This past spring, my husband and I moved from Brooklyn, New York, to a small town in Connecticut.
Along with the contents of our 2-bedroom apartment, we were also bringing our 2 dogs, Babe and Banjo. This was going to be Banjo’s first real experience out of the city since she was born. And though Babe had spent most of her life in the suburbs, we were nervous about changing her environment again at her advanced age.
We did some research, took precautions and finally introduced the dogs to their new home — and it went off without a hitch.
The City Dog
From the time Banjo, our young Boxer, was a couple months old until she was a little over 1 year, she lived in Brooklyn. Home for her was our third-floor walk-up apartment on a street with heavy traffic.
- She grew up listening to car alarms and honking instead of birds and wind in the trees.
- Going for a walk meant passing an endless strip of storefronts and weaving through crowds on the sidewalk.
- The only “yard” she knew was an enormous dog park we visited a few times a week.
The Suburban Dog
Babe, our pittie, spent her life in the suburbs of rural Pennsylvania. That is, until we moved her to Brooklyn for the last 2 years.
She didn’t quite take to the hustle and bustle of the city that never sleeps — especially since sleeping is a beloved pastime of Babe’s.
The honking horns, beeping buses and whooshing street cleaners frightened our senior dog daily. But, gradually, she grew accustomed to her new surroundings, even if she was still scared of the delivery trucks.
She became friends with neighborhood dogs, took to her walks with confidence and didn’t seem to mind climbing up the flights of stairs.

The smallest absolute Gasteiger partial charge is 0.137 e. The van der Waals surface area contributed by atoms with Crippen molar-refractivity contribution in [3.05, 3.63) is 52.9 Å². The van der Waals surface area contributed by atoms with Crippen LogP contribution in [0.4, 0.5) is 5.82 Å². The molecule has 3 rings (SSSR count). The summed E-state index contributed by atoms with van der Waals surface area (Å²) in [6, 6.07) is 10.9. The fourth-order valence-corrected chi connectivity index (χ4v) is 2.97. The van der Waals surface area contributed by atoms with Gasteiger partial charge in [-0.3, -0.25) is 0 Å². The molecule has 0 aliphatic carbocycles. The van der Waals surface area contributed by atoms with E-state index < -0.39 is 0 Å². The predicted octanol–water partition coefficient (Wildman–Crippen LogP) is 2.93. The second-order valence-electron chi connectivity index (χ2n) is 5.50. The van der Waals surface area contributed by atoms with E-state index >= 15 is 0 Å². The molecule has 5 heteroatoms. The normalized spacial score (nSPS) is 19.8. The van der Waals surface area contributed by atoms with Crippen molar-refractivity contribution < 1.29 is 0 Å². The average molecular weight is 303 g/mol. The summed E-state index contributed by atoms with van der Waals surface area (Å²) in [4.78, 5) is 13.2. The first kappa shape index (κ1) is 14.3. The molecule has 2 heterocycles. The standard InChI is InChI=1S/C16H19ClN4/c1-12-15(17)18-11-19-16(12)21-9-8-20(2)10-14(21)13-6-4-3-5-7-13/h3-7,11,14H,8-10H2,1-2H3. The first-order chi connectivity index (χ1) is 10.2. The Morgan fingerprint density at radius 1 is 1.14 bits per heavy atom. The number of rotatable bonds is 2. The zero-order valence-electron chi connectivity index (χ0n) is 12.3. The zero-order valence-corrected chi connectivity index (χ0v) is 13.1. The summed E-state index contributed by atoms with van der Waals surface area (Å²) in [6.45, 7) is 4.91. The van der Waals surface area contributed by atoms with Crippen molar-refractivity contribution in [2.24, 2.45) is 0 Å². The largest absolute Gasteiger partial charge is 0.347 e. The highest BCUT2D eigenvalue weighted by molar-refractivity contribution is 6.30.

City Apartment vs. Suburban Home
There are lots of differences between our city apartment and our new home in the suburbs.
For instance, now the dogs have an entire yard for themselves, whereas they had no yard before. These days, Banjo starts her mornings off with running figure 8’s around the yard while Babe lounges in a soft patch of grass and soaks up the sun.
Also, the additional living space has been a boon for both. Babe now has 5 rooms with beds or furniture where she can nap, and Banjo runs loops around the house.
Despite these suburban advantages, there are benefits to city living that we humans miss. In Brooklyn, we enjoyed:
- The other dogs. Every time we went for a walk, Babe and Banjo met new dogs and their friendly humans. Our pups were fantastically socialized.
- The nearby pet stores. Within a 2-block radius of our apartment, there were 2 pet supply stores. We took the dogs for little treats and toys all the time.
- The closeness of vets. Three vet clinics were within close walking distance of our apartment.
Here, people are more likely to pull their dog away from other dogs on the street. People tend to be more cautious with meeting new dogs outside the city, so Babe and Banjo haven’t met many other pups.
The only pet stores we’ve seen are big-name shops, like Petco and PetSmart. Both are a few miles away, so we have to drive. The same goes for veterinary clinics.
Dogs can make the darnedest friends in the suburbs:
The Gradual Adjustments
I wanted the dogs’ transition to their new surroundings to be as successful as possible. Over the years, they’d gotten used to life in the city, and a change to the suburbs was bound to be a bit of a shock.
We let them take their time investigating their new home. We accompanied them in the yard and inspected the fence for any weak spots. We shooed them away from the windows when they barked at the colony of squirrels next door.
Although the first few nights were a little restless, the dogs have not only gotten used to their new suburban home but also seem to love it. It’s a relief to know that Babe and Banjo have adjusted beautifully and found happiness here.